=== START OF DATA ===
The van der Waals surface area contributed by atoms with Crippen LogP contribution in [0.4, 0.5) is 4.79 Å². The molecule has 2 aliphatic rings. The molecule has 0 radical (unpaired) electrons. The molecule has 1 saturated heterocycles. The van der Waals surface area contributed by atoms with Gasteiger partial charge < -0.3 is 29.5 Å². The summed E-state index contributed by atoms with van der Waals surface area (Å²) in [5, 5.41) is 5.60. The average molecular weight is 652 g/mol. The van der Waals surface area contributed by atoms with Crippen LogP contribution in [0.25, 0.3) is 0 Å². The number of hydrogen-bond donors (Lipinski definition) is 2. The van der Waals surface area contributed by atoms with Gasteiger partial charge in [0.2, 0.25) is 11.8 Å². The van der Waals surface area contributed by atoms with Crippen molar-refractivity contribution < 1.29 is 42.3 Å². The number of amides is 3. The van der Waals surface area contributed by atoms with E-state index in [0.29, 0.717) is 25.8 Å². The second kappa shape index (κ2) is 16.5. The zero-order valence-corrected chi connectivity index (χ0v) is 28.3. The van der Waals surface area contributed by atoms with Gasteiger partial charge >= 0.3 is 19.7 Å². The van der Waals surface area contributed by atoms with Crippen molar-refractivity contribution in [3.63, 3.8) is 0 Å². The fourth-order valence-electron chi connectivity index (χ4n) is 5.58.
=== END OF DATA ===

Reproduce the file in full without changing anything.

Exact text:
The van der Waals surface area contributed by atoms with Crippen LogP contribution in [0.4, 0.5) is 4.79 Å². The molecule has 2 aliphatic rings. The molecule has 0 radical (unpaired) electrons. The molecule has 1 saturated heterocycles. The van der Waals surface area contributed by atoms with Gasteiger partial charge < -0.3 is 29.5 Å². The summed E-state index contributed by atoms with van der Waals surface area (Å²) in [5, 5.41) is 5.60. The average molecular weight is 652 g/mol. The van der Waals surface area contributed by atoms with Crippen LogP contribution in [0.25, 0.3) is 0 Å². The number of hydrogen-bond donors (Lipinski definition) is 2. The van der Waals surface area contributed by atoms with Gasteiger partial charge in [0.2, 0.25) is 11.8 Å². The van der Waals surface area contributed by atoms with Crippen molar-refractivity contribution < 1.29 is 42.3 Å². The number of amides is 3. The van der Waals surface area contributed by atoms with E-state index in [0.29, 0.717) is 25.8 Å². The second kappa shape index (κ2) is 16.5. The zero-order valence-corrected chi connectivity index (χ0v) is 28.3. The van der Waals surface area contributed by atoms with Gasteiger partial charge >= 0.3 is 19.7 Å². The van der Waals surface area contributed by atoms with Crippen molar-refractivity contribution in [3.63, 3.8) is 0 Å². The fourth-order valence-electron chi connectivity index (χ4n) is 5.58.